ALLEVIATE-HF trial will determine the capability of LINQ ICM device in helping clinicians act before a patient’s condition gets worse
Medtronic has enrolled first patients in the ALLEVIATE-HF clinical trial to evaluate its Reveal LINQ Insertable Cardiac Monitor (ICM) in identifying patients at high-risk of worsening heart failure.
The ALLEVIATE-HF clinical trial is a randomised, multicentre, interventional, investigational device exemption (IDE) study, in around 300 patients at 30 sites across the US.
The patients enrolled in the trial will be followed a minimum of seven months and up to three years.
The clinical trial is aimed at determining the capability of LINQ ICM device in providing early information to help clinicians act before a patient’s condition gets worse.
In the clinical study, an algorithm is added to the Reveal LINQ system to enable clinicians receive alerts on signs of worsening heart failure, through nightly transmissions delivered to the Medtronic CareLink Network from the patients’ bedside monitors.
Medtronic Cardiac Rhythm and Heart Failure division chief medical officer Rob Kowal said: “For two decades, Medtronic has been an innovator in cardiac monitoring, allowing for diagnosis and management in the home rather than the hospital environment.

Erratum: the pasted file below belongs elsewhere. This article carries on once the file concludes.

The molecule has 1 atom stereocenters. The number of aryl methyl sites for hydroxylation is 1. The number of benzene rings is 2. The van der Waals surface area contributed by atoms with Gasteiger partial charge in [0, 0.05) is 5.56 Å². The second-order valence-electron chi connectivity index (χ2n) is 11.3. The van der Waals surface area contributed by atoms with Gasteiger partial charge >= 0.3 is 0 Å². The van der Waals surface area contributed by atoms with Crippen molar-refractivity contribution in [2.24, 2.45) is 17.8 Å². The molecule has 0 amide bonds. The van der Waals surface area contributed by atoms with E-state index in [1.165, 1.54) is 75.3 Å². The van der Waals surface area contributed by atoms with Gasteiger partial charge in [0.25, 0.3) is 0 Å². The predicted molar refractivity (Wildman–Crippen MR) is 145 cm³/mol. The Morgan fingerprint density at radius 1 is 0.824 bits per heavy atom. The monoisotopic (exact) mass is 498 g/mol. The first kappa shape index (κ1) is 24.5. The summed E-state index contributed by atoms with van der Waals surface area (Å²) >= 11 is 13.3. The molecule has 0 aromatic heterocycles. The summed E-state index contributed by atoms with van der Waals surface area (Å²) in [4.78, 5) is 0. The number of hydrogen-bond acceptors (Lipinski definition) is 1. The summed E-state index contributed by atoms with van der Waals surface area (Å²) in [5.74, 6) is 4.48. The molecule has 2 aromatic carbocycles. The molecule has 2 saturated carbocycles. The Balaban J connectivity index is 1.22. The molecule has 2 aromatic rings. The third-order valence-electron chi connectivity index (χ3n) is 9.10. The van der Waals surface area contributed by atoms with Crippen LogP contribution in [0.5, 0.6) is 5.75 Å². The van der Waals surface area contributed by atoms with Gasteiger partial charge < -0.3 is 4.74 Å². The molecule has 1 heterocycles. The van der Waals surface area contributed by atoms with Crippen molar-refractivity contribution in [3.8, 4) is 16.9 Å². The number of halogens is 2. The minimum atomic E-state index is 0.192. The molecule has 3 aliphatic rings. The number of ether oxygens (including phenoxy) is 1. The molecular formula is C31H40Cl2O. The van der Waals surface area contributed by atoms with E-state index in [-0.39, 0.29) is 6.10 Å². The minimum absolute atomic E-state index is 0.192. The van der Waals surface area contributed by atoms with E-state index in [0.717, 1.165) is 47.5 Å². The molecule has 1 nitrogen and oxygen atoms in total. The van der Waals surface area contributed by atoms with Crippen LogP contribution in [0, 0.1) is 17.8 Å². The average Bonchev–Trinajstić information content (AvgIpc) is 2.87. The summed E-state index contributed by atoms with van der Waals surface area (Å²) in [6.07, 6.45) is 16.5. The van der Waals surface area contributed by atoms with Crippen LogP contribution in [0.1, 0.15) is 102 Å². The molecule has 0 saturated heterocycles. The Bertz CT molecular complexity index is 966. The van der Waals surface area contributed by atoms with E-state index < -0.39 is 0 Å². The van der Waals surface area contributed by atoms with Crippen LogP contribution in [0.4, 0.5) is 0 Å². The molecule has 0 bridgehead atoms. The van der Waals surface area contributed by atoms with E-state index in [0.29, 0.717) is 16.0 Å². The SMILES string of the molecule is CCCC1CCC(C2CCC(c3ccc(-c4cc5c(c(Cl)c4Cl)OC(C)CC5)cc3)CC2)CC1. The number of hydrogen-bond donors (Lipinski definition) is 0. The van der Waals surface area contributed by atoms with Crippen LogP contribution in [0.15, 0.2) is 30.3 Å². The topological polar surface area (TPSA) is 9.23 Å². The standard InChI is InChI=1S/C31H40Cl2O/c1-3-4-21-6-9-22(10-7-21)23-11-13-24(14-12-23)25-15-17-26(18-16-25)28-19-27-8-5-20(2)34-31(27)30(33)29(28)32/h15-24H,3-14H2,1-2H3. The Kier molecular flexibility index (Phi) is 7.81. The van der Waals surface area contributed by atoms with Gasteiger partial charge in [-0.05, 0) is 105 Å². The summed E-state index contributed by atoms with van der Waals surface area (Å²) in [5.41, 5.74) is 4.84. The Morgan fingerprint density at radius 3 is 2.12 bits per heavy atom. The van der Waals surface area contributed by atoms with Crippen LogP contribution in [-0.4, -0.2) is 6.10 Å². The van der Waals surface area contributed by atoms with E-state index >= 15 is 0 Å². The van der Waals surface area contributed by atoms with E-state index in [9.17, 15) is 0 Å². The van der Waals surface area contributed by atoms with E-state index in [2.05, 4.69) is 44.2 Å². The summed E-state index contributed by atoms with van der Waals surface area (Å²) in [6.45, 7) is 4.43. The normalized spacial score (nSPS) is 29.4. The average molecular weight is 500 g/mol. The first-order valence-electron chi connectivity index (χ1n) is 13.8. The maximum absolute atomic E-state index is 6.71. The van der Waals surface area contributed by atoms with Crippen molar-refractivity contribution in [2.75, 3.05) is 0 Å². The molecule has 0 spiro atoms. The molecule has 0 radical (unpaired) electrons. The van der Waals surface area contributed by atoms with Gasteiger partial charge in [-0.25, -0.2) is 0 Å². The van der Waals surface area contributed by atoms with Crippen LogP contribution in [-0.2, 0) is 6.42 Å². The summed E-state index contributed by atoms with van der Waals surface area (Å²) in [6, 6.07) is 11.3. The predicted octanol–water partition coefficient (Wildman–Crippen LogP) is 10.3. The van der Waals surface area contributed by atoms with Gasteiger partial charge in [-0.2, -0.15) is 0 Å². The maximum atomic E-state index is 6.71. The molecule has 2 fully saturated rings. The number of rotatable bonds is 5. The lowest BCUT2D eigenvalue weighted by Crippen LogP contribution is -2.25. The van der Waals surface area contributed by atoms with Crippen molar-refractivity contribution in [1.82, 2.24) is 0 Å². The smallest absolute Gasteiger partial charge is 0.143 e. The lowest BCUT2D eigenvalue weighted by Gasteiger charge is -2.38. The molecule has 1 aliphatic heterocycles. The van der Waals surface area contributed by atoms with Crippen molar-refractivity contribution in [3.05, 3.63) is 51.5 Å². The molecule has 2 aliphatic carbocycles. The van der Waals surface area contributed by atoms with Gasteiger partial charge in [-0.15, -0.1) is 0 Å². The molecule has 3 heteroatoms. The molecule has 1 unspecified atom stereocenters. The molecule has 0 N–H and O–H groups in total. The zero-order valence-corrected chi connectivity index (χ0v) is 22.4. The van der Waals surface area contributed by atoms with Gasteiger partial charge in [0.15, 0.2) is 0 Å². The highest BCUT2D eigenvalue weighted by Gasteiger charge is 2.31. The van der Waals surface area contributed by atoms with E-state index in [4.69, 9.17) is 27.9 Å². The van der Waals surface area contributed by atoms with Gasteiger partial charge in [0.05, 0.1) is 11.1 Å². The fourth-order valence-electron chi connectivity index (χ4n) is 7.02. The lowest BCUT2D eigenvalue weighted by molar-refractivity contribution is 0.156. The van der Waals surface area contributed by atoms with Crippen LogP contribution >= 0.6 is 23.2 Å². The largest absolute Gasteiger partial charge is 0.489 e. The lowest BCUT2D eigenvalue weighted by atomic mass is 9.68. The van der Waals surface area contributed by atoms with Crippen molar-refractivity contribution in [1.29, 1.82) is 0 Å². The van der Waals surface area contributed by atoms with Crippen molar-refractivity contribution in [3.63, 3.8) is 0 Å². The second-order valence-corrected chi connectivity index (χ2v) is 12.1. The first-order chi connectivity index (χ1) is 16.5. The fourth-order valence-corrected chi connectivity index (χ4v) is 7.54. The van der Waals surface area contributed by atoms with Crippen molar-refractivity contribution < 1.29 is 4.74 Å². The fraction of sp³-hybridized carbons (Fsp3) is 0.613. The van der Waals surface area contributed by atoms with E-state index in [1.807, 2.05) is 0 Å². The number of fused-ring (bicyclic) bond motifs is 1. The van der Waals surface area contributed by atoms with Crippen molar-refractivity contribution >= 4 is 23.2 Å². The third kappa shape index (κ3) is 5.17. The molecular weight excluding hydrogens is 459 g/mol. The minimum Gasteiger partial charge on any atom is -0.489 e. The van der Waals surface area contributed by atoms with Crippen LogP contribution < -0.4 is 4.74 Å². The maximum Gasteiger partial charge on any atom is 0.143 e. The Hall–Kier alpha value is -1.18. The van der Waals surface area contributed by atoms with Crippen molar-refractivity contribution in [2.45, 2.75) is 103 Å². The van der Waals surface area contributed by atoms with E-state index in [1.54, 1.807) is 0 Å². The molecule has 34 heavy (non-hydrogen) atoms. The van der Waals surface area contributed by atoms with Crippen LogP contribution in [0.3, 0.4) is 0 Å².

“Heart failure management is a critical element in extending the capabilities of the LINQ platform beyond arrhythmia management to reach more patients with the right interventions before heart failure progresses.
“By initiating the ALLEVIATE-HF trial, Medtronic endeavors to help improve how clinicians receive actionable insights to better treat higher-risk patient populations.”
Reveal LINQ ICM device allows continuous and wireless monitoring of patient’s heart
The medical device maker has designed Reveal LINQ ICM device to alert clinicians if a patient is at high risk for heart failure, and allows physicians to prescribe medications that improve patient health.
The device allows continuous and wireless monitoring of patient’s heart for arrhythmia disorders.
Approximately one-third the size of a battery, the device is placed below the skin through a small, less than 1 cm incision in the upper left side of the chest, through a minimally invasive procedure.
The remote monitoring feature of the device is said to reduce the unnecessary in-office visits.
ALLEVIATE-HF steering committee chair Javed Butler said: “It’s vital that clinicians know about the early warning signs of worsening heart failure, and this study will help us determine if the new LINQ algorithm will identify that information so we can take action.
“Remote monitoring may transform treatment and personalize the ongoing management of patients, and we look forward to having more evidence to help physicians proactively manage their patients, even without a face-to-face visit.”